Reducing the Risk of "Economy Class Syndrome"
With summer vacation season just around the corner, many long-distance air travelers will face an increased risk of developing DVT, sometimes called "economy-class syndrome." DVT, or deep-vein thrombosis, is a circulatory condition in which blood clots form deep in the legs, often after lengthy periods of immobilization.
Victor Tapson, M.D., associate professor in the division of pulmonary and critical care medicine at Duke University Medical Center, says these clots in the legs can lead to serious trouble elsewhere in the body.
"Sometimes these blood clots can break off and go to the lung, causing what's known as pulmonary embolism," says Tapson. In some circumstances, this may result in serious illness or even death. Deep-vein thrombosis may also contribute to other serious medical problems such as heart attack and stroke.
"The death rate from pulmonary embolism is probably in the range of 100,000 to 200,000 per year in the U.S," he adds.
Tapson recommends that anyone on a long flight should follow some travel tips to help prevent problems from DVT.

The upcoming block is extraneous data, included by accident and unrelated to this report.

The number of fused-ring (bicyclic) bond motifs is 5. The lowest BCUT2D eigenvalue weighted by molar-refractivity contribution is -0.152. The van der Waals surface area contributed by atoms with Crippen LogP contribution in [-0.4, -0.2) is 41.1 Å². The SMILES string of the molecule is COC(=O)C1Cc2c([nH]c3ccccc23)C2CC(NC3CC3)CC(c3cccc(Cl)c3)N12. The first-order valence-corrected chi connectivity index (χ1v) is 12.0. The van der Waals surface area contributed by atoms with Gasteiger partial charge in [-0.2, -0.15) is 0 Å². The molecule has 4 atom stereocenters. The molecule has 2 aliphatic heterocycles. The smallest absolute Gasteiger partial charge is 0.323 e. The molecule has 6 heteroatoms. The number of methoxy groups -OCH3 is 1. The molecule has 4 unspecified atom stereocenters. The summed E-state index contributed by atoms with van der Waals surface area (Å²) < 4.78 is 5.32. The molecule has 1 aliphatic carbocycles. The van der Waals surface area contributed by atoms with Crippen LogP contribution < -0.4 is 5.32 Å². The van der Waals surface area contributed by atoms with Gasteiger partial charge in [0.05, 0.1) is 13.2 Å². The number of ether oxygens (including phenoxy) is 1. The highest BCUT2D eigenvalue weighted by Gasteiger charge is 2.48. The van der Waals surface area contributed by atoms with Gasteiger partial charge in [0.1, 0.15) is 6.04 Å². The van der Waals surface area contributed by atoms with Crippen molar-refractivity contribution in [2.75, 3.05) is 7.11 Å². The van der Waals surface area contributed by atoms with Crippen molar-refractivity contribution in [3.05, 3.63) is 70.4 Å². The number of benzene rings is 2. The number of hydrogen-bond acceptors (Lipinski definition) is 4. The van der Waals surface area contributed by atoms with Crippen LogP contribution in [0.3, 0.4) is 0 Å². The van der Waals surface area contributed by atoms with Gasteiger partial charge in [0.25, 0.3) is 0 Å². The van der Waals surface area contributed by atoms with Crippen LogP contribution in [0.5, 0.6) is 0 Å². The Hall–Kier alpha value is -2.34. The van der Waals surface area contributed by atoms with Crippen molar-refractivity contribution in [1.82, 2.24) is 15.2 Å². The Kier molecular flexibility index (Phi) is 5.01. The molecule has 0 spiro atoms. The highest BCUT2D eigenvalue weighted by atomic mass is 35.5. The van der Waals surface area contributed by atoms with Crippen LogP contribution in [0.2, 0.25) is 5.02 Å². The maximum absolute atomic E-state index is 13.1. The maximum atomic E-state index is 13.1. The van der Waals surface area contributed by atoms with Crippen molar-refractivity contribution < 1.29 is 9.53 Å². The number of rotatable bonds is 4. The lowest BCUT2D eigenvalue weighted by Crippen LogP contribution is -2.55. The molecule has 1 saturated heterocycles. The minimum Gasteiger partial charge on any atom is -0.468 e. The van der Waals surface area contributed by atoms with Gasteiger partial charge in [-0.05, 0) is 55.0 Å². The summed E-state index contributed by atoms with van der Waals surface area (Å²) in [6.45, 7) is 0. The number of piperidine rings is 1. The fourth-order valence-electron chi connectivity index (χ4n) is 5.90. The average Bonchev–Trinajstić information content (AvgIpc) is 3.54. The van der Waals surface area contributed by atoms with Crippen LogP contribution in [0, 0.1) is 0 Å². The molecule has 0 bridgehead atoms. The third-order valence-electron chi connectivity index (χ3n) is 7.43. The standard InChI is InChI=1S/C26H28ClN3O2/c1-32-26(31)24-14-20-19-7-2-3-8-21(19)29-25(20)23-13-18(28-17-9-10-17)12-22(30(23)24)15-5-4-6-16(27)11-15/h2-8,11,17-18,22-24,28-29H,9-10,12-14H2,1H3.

"Traveling a lot, I realize that if you're in economy class for trips longer than five hours, the risk is probably there," he says. "The airlines nowadays are advertising on transatlantic flights, for example, that patients flex their legs, move around at least hourly, stand up when possible and not just sit in the same place."
Other recommendations include: drinking adequate fluids, at least one liter per five hours of flight time; avoiding alcohol; wearing loose-fitting clothing; and avoiding crossing your legs or remaining in a prolonged uncomfortable position while seated.
"Millions of people travel," he says, "and not everybody gets blood clots. It may be that patients who get blood clots also have other risk factors."
Among the common risk factors for DVT are being overweight or obese, having high blood pressure, being pregnant, taking estrogen replacement therapy or having been immobilized for a prolonged period within 30 days of flying, for example after surgery.
Tapson says if a physician feels a patient is at particularly high risk, administration of preventive therapy, such as a shot of low molecular weight heparin, may be appropriate before the flight, and prior to return.
He also believes more attention should be given to DVT preventive care, as well as increased DVT screening in hospitals. "Any patient who's admitted to the hospital ought to be at least considered for preventive therapy with anticoagulants such as heparin, low molecular weight heparin or mechanical devices. Perhaps everyone coming in doesn't need prevention, but everyone ought to be considered."